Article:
The main talking point of this empty-headed thriller from Mexican director Amat Escalante is a sure-to-be-notorious instance of penis incineration—a dubious distinction. The other indignities suffered by the movie’s characters—a Guanajuato family trying to earn an honest living—are similarly horrid and relentless. Trouble begins when the youngest sibling, 12-year-old Estela (Andrea Vergara), starts dating a 17-year-old special-forces cadet (Juan Eduardo Palacios). He has an idea to steal and sell some confiscated packets of cocaine so the two of them can get married. But this angers Estela’s older brother, auto-plant worker Heli (Armando Espitia), who discards the drugs and unfortunately earns the retributive ire of the corrupt police force.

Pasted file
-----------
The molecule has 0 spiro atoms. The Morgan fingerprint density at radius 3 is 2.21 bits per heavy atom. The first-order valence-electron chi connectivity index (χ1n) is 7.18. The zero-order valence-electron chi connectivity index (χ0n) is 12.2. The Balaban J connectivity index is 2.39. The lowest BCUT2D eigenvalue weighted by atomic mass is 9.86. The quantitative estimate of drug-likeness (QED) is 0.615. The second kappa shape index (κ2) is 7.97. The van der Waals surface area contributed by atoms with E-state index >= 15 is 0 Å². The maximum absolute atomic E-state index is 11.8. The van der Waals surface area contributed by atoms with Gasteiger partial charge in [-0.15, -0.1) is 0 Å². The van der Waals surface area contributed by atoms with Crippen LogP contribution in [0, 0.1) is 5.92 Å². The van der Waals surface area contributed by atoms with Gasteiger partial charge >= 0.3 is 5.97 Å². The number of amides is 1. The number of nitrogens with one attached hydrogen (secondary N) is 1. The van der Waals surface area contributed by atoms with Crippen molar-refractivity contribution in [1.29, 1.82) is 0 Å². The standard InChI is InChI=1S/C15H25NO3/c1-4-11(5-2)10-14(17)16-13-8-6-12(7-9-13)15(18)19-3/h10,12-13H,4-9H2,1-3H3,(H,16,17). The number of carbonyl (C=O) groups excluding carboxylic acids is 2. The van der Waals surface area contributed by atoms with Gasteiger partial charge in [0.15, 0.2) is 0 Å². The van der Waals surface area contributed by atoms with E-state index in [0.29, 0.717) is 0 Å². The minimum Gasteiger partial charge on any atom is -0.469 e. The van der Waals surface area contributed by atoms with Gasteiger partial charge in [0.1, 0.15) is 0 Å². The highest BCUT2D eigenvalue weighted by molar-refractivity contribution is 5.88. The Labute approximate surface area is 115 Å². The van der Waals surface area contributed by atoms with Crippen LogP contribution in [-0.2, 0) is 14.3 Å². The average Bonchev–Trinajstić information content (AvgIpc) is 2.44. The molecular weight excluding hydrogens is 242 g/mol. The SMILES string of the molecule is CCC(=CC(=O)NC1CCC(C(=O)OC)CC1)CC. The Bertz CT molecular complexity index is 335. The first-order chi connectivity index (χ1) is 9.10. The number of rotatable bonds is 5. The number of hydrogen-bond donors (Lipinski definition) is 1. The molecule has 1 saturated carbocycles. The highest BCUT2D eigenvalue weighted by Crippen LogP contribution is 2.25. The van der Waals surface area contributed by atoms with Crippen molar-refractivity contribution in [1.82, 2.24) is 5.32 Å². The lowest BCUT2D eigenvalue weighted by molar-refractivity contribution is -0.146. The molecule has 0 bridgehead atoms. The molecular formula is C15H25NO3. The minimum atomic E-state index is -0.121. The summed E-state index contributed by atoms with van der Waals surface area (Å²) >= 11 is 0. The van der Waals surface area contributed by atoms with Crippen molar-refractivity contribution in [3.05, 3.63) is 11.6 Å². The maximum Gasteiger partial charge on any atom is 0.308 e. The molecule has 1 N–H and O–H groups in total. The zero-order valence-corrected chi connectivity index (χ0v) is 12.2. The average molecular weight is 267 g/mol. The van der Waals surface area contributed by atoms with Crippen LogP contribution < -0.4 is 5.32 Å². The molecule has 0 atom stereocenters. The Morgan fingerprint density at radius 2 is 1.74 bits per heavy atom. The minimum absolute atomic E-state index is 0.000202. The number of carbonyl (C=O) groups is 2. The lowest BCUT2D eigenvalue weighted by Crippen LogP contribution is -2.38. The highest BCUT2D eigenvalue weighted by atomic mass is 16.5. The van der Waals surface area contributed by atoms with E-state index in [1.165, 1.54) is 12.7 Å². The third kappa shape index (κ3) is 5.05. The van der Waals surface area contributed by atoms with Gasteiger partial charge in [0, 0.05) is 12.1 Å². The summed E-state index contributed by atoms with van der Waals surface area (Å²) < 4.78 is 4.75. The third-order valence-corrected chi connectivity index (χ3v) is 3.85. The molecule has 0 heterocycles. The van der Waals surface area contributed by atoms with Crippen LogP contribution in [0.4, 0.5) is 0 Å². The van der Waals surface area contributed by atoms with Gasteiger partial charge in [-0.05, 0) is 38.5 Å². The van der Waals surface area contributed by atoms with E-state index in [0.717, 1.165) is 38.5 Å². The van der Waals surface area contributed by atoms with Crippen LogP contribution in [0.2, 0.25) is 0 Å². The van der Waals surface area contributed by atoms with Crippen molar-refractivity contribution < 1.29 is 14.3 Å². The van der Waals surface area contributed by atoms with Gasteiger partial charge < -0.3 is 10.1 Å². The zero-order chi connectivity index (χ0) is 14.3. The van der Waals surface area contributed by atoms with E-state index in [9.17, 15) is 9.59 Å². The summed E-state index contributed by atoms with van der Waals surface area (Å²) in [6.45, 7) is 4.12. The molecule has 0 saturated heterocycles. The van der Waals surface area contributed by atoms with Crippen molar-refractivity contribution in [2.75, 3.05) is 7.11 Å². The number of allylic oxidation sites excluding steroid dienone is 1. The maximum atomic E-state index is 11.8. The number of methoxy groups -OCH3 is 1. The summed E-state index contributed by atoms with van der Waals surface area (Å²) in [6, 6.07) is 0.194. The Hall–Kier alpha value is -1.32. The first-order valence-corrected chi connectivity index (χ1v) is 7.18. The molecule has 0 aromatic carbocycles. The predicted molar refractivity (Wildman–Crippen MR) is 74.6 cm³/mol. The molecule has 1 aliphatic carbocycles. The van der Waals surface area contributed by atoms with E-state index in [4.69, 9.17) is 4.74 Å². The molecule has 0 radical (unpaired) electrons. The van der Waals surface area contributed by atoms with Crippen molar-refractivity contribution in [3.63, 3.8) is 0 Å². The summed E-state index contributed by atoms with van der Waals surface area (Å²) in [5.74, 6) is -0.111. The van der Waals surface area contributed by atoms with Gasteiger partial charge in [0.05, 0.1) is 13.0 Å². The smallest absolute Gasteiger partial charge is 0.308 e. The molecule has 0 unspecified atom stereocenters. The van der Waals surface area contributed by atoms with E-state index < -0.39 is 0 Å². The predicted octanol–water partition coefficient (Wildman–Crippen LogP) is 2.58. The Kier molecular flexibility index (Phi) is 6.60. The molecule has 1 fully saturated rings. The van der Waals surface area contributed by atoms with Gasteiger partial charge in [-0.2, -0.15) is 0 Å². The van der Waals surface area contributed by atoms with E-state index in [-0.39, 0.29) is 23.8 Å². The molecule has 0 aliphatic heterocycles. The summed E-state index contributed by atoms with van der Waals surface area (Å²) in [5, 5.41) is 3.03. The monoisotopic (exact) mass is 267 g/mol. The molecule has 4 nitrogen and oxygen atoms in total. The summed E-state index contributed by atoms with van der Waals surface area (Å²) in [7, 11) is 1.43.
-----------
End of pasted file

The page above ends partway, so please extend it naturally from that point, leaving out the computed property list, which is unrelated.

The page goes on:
A puppy’s neck is casually broken, multiple beatings are administered, gang rape is implied, and a man is hung from a bridge as a message of…something or other. The static shots of desolate landscapes are so self-serious they tip over into parody, while the unflinching portrayals of violence don’t illuminate the story’s theme (in this case, the barbarous machismo and crookedness inherent in modern-day Mexico) so much as deaden a viewer’s senses with torture-porn nihilism. Escalante is nowhere near the level of one of Heli’s producers, filmmaker Carlos Reygadas, whose prankish, provocative explorations of similar subject matter (like Battle in Heaven and Post Tenebras Lux) more often attain profundity.
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